There was nothing that Mike hated more than a wedding. It didn’t matter whose it was, the season, or the amount of love the happy couple professed to each other. He would still have rather ridden bareback on an angry bull than sit in some kind of mushy gushy feel fest.
Though, when push came to shove, it wasn’t the love part that he despised. Nah. He had just found there were two events in people’s lives that always brought out both the worst and the best from those around them—weddings and funerals.
The last nuptials he had attended had been so filled with poorly masked rancor that by the time the open bar hit, things had turned to verbal tongue-lashings and two brawls. If he hadn’t interceded, he was sure a funeral would have soon followed. The last thing he had wanted was to attend two emotionally explosive events that close together.
He definitely would have preferred taking on the bull.
Thinking about bulls, a mechanical bull was exactly what this thing needed to kick it up a notch. He glanced in the direction of the reception hall, a ski lodge just beside the meadow that served as the bunny hill for new skiers in the winter months. Of course, the only thing he could spot through the windows of the A-framed building was a chocolate fountain and a tall, white wedding cake. Nothing gyrating, at least not until his cousin Savannah hit the bottle.
The pastor was talking about the meaning of life or something, but Mike wasn’t really listening as he watched the crowd seated in front of him. Aunt Carlene had her signature beehive bun, now sprinkled with a few more gray hairs than when he had last seen her. She’d always been his favorite aunt, and as she and his uncle Bingo sat up at the front on the groom’s side in what was traditionally the parents’ seats, it made him miss his mom and dad.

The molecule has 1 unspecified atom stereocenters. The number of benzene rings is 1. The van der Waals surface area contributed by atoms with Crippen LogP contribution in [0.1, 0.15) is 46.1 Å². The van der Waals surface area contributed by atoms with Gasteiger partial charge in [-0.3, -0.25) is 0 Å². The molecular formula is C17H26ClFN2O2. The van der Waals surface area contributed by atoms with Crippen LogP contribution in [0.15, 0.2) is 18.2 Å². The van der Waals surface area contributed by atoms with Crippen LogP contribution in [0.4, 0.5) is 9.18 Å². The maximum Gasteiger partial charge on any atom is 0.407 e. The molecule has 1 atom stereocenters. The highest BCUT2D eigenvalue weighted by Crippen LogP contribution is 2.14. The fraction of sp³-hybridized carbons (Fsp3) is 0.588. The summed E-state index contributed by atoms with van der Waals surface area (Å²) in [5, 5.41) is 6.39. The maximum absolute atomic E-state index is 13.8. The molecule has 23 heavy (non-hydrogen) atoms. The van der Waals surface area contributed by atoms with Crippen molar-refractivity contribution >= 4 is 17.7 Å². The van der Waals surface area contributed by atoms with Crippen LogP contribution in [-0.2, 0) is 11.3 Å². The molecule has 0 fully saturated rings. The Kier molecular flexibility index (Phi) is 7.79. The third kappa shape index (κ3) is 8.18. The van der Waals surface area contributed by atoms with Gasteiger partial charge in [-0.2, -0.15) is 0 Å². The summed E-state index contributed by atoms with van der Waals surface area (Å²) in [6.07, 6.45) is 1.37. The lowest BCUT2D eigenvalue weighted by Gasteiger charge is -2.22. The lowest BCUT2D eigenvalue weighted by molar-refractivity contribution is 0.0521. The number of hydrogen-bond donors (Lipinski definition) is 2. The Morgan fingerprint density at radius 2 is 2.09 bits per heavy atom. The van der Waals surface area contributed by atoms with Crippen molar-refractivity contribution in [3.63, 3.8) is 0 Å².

Their dad had talked about being at their weddings, a conversation that had always made tears well up in his mother’s eyes as she’d wistfully added how she hoped they would all find spouses who helped them be the best versions of themselves. At the time, Mike had teased her and accused her of clearly thinking they all had room for improvement. Of course, she had always waved him off and called him a stinker, but they’d both known what she’d really wanted for him and his five siblings was that they lived lives in which they were truly fulfilled and happy.
When he had gotten engaged to Summer, his mother had been over the moon. Within a week of finding out his news, she had called Summer and they had already decided on the location, colors and bridal parties. He had still been trying to come to terms with the fact their lives were about to change.
Summer had always been too good for him. She was the kind of woman who was strong and could weather any storm, but she was also the woman who understood that as a military contractor he was cut from a cloth that meant he would never be happy sitting still and would rarely be home. At the time, they had both thought they understood what their lives would entail and had naively believed their love was unlike any other, and that no matter how many horror stories they heard about contractors’ relationships falling apart, theirs wouldn’t. They had fully bought in to the idea that they, and their relationship, were different.
What idiots they had been.
Many times, like now, when he was forced to go to social functions without a date, his aunt would inevitably try to set him up with someone. He couldn’t do it, though. He missed Summer. He missed the way they could just look at one another and know what the other was feeling and thinking.
What they had…it had been something special. But looking back, he wasn’t sure they’d been an ideal fit. They were different. She liked hot and he liked cold. He wanted to conquer the world while she wanted to perfect her corner of it. And their biggest difference was their fatal flaw…he wanted all of her heart and she wanted every bit of his soul.
He’d never really get over losing her. Late at night, he would often have to console himself with the thought that, in the end, they had been too young for the kind of commitment they had made to one another. Who could promise forever when they weren’t even sure where in the world they would be tomorrow?
She had deserved better. He should have answered her calls after they’d broken things off, but some things were just too damn hard.
In front of him at the altar, the bride, Kate Scot, slipped the wedding band on his brother’s finger as she smiled up at him and said her vows. There was no mention of her obeying his brother and Mike had to hold back his chuckle. Summer had always protested that particular vow, as well. He and his brother Troy had always had a similar taste for independent women.